Fu­ture plans for county pre­sented

The Colonial - - FRONT PAGE - By Os­car Gam­ble

About a dozen people gath­ered at the Cen­tre Theatre on DeKalb Street Feb. 4 for a pre­sen­ta­tion by the Mont­gomery County Plan­ning Com­mis­sion about the county’s 25-year com­pre­hen­sive plan, ti­tled “Montco 2040: A Shared Vi­sion, The New Com­pre­hen­sive Plan for Mont­gomery County.”

The plan, a 220-page prospec­tus of the county’s fu­ture, uses de­mo­graphic trend­ing to gen­er­ate mod­els of civic im­prove­ment de­signed for con­tin­ued pros­per­ity and liv­abil­ity.

Plan­ning com­mis­sion Ex­ec­u­tive Di­rec­tor Jody Holton kicked off the dis­cus­sion, which fo­cused on the chang­ing de­mo­graph­ics of the county and how the com­mis­sion plans to deal with is­sues of in­fra­struc­ture, trans­porta­tion and open space.

Af­ter a brief in­tro­duc­tion to fa­mil­iar­ize at­ten­dees with the com­mis­sion’s mis­sion, Holton turned the meet­ing over to plan­ning sec­tion chief Brian O’Leary, who pro­vided an in-depth anal­y­sis of the 25-year plan, com­plete with a slideshow graph­i­cally il­lus­trat­ing the changes the county has un­der­gone in the last half-century and the pro­jected shifts in age, eth­nic di­ver­sity and land us­age ex­pected by the year 2040.

Ac­cord­ing to the com­mis­sion’s re­search, Mont­gomery County, with a cur­rent pop­u­la­tion of 800,000, is ex­pected to gain nearly 100,000 additional res­i­dents by 2040. In that year, the se­nior cit­i­zen pop­u­la­tion

tion will have in­creased by 50 per­cent to nearly 120,000. The com­pre­hen­sive plan places spe­cial em­pha­sis on en­hance­ments de­signed to at­tract young pro­fes­sion­als and mil­len­ni­als to the area and to en­tice them to stay.

In the 1960s, 89 per­cent of county res­i­dents lived in sin­gle- fam­ily homes. To­day, that per­cent­age is down to 60, a trend that is pro­jected to con­tinue as apart­ment liv­ing and shared space be­come more prac­ti­cal and palat­able for an older, more tran­sient pop­u­la­tion with smaller fam­i­lies, O’Leary said.

O’Leary stressed the com­mis­sion’s de­sire to ex­plore plan­ning ini­tia­tives that of­fer more walk­a­ble neigh­bor­hoods, ac­cess to healthy food choices, af­ford­able hous­ing and ur­ban re­vi­tal­iza­tion, among other qual­ity of life con­cerns. He men­tioned the Route 202 ex­pan­sion and Lafayette Street ex­ten­sion as two trans­porta­tion projects de­signed to al­le­vi­ate traf­fic and spur eco­nomic de­vel­op­ment in the heav­ily trav­elled Nor­ris­town/ Up­per Me­rion cor­ri­dor.

Af­ter ex­ten­sive re­search on where the hous­ing mar­ket has been and where it’s headed, the com­mis­sion found that at $255,000, the county’s me­dian home price re­mained af­ford­able when mea­sured against that of com­pa­ra­ble sub­urbs.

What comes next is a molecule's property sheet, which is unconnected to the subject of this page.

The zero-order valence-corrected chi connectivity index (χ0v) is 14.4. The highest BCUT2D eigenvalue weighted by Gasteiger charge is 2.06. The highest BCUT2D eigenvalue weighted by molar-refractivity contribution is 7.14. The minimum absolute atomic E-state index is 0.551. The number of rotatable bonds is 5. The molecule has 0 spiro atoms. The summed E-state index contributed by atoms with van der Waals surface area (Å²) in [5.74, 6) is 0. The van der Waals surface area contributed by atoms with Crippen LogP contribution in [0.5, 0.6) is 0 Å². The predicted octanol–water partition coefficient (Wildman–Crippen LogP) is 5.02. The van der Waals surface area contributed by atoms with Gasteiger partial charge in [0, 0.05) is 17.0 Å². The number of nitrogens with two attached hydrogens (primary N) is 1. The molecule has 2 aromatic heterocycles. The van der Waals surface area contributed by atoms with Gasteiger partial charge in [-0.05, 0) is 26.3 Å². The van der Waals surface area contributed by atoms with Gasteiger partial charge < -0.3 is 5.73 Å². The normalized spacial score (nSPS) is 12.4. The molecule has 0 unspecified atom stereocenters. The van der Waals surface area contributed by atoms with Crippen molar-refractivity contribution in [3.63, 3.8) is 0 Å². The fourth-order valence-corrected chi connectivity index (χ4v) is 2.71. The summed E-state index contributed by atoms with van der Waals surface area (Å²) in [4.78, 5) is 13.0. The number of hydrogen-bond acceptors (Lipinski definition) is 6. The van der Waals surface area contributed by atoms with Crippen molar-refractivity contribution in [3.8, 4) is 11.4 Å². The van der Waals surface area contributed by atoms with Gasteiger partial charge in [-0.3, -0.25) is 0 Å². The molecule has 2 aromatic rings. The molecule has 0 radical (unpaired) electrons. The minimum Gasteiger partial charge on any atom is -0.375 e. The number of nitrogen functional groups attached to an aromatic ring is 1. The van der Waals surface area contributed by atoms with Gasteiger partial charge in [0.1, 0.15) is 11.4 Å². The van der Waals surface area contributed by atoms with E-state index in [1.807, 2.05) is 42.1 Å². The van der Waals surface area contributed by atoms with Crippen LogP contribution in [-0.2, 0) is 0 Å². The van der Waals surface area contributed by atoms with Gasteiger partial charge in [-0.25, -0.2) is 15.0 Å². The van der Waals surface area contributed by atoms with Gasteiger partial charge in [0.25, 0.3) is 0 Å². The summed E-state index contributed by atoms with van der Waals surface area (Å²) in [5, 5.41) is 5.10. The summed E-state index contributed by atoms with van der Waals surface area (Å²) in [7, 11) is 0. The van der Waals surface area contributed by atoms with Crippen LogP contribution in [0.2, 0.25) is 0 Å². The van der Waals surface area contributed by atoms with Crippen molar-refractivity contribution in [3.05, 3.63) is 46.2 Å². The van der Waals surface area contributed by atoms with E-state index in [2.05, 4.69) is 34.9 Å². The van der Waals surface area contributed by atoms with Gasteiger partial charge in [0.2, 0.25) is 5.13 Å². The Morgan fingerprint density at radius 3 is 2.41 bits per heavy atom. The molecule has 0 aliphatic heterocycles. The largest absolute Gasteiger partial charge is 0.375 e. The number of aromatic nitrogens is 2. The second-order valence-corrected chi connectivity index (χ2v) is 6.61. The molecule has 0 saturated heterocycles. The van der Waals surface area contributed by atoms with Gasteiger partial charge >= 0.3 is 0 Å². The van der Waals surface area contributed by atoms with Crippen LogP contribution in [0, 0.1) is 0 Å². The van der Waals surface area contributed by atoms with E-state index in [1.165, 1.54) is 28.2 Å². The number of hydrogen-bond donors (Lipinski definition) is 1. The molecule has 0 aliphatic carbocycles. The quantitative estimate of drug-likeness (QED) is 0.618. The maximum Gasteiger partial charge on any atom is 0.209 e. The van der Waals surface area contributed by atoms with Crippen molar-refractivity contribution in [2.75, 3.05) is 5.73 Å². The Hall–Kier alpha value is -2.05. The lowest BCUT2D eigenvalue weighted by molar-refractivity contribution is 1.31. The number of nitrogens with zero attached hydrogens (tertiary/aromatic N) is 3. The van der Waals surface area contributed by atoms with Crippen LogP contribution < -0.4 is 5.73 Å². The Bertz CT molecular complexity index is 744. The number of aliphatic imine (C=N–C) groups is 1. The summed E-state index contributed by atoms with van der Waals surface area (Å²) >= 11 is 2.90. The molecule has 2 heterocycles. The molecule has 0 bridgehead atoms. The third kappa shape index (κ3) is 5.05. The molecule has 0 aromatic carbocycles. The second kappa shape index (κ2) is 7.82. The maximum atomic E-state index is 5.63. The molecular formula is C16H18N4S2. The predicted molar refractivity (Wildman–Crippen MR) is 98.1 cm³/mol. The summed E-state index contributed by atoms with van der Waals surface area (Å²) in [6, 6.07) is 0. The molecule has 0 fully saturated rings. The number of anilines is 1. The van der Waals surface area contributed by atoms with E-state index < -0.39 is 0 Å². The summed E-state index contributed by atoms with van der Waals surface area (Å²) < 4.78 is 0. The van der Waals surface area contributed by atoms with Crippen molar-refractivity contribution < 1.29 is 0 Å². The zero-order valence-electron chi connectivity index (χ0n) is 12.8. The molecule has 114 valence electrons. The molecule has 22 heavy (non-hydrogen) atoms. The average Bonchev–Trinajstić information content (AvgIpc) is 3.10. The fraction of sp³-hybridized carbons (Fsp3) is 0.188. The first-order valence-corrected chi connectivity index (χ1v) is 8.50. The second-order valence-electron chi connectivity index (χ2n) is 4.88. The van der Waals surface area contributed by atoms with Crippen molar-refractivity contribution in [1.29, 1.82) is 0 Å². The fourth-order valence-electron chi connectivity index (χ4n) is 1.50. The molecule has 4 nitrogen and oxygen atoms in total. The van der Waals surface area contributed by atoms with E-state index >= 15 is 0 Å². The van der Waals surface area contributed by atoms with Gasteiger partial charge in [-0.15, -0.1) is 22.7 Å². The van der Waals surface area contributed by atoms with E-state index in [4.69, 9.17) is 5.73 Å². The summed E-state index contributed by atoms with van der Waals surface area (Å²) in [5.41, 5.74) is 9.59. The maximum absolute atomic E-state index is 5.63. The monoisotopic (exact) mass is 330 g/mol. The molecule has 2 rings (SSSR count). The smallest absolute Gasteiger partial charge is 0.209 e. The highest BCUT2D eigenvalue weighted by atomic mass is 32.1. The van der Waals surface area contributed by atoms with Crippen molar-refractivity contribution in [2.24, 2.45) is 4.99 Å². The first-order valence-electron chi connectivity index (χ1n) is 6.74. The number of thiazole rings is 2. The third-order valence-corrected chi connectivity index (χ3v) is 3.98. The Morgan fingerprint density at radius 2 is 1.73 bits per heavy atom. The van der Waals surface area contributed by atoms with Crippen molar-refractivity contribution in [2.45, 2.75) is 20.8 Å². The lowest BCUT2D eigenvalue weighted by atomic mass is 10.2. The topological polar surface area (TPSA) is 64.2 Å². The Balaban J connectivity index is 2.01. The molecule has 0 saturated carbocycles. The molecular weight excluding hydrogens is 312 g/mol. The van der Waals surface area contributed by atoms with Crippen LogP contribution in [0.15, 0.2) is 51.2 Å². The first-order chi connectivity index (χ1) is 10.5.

Cur­rently, how­ever, 25 per­cent of res­i­dents spend more than 35 per­cent of their in­come on hous­ing, and the fig­ure continues to rise, threat­en­ing in­creased poverty and po­ten­tial property de­val­u­a­tion.

The com­mis­sion en­vi­sions a re­nais­sance in ur­ban de­vel­op­ment and sees en­cour­ag­ing signs in nascent down­town re­vi­tal­iza­tion trends, O’Leary said, cit­ing West Mar­shall Street in Nor­ris­town as a prime ex­am­ple. Ac­cord­ing to plan­ning com­mis­sion records, the now bustling thor­ough­fare has re­bounded af­ter suf­fer­ing a high in store­front va­can­cies of 40 per­cent 20 years ago.

Long known as a mecca for shop­ping, Mont­gomery County leads the re­gion with 64 square feet of re­tail space per res­i­dent and is ex­pected to main­tain its sta­tus as a re­gional shop­ping des­ti­na­tion.

With a grow­ing work­force em­ploy­ing more than 500,000 people, the county is also pro­jected to re­main at­trac­tive to busi­ness and in­dus­try.

Anne Leav­itt-Gru­berger, the com­mis­sion’s prin­ci­pal plan­ner, presided over the lat­ter part of the work­shop and handed out a sur­vey that sparked a lively ques­tion-an­dan­swer ses­sion re­volv­ing around land use is­sues.

The sole Nor­ris­town res­i­dent at the work­shop com­plained that the mu­nic­i­pal­ity was suf­fer­ing from a lack of vi­sion when it comes to deal­ing with is­sues of pop­u­la­tion den­sity. She sug­gested that cur­rent prob­lems with trash dis­posal, park­ing and clean wa­ter should be re­solved and take prece­dence over at­tempts to in­fill va­cant space with additional commercial or res­i­den­tial con­struc­tion.

An­other res­i­dent in­quired about plans to ad­dress lan­guage bar­ri­ers and cul­tural as­sim­i­la­tion is­sues con­cern­ing the county’s grow­ing His­panic pop­u­la­tion, which dou­bled to more than 34,000 res­i­dents be­tween 2000 and 2010.

Leav­itt-Gru­berger also fielded ques­tions and lis­tened to sug­ges­tions on a va­ri­ety of county plan­ning is­sues from so­lar ini­tia­tives to a pro­posed com­mu­nity park project.

The event wrapped up with clos­ing com­ments from Leav­itt- Gru­berger and O’Leary, both of whom touted the use­ful feed­back gar­nered from the sur­vey that res­i­dents can com­plete on­line at www. mont­copa. org/ 2040Comp­Plan.

The work­shop, spon­sored by the Nor­ris­town Area Com­mu­ni­ties That Care for Youth and the Nor­ris­town Vi­o­lence Preven­tion Ini­tia­tive, was the lat­est in se­ries of com­mu­nity dis­cus­sions about the com­pre­hen­sive plan slated for adop­tion by the Mont­gomery County Com­mis­sion­ers by year’s end.

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